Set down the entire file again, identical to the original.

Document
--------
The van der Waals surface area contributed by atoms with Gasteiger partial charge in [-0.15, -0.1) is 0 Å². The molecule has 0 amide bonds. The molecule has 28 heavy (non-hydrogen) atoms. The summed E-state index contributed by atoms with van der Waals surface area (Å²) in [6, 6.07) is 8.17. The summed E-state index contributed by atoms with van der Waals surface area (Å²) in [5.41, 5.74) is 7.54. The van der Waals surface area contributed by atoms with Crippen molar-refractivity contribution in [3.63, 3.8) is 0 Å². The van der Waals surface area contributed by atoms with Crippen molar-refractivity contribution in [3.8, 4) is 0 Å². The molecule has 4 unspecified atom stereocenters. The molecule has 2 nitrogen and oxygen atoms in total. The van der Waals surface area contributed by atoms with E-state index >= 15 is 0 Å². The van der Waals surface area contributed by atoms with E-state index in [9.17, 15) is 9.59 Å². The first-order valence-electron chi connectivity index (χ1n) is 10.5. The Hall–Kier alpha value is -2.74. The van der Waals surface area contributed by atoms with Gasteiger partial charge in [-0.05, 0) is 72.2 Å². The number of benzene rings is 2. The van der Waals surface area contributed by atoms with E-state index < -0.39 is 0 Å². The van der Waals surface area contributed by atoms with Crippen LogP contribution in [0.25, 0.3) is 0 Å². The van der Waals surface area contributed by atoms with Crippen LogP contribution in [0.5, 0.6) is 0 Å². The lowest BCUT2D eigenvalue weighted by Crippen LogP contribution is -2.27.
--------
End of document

The van der Waals surface area contributed by atoms with Gasteiger partial charge in [-0.15, -0.1) is 0 Å². The molecule has 0 amide bonds. The molecule has 28 heavy (non-hydrogen) atoms. The summed E-state index contributed by atoms with van der Waals surface area (Å²) in [6, 6.07) is 8.17. The summed E-state index contributed by atoms with van der Waals surface area (Å²) in [5.41, 5.74) is 7.54. The van der Waals surface area contributed by atoms with Crippen molar-refractivity contribution in [3.63, 3.8) is 0 Å². The van der Waals surface area contributed by atoms with Crippen molar-refractivity contribution in [3.8, 4) is 0 Å². The molecule has 4 unspecified atom stereocenters. The molecule has 2 nitrogen and oxygen atoms in total. The van der Waals surface area contributed by atoms with E-state index >= 15 is 0 Å². The van der Waals surface area contributed by atoms with E-state index in [9.17, 15) is 9.59 Å². The first-order valence-electron chi connectivity index (χ1n) is 10.5. The Hall–Kier alpha value is -2.74. The van der Waals surface area contributed by atoms with Gasteiger partial charge in [-0.05, 0) is 72.2 Å². The number of benzene rings is 2. The van der Waals surface area contributed by atoms with E-state index < -0.39 is 0 Å². The van der Waals surface area contributed by atoms with Crippen LogP contribution in [0.25, 0.3) is 0 Å². The van der Waals surface area contributed by atoms with Crippen LogP contribution in [0.5, 0.6) is 0 Å². The lowest BCUT2D eigenvalue weighted by Crippen LogP contribution is -2.27.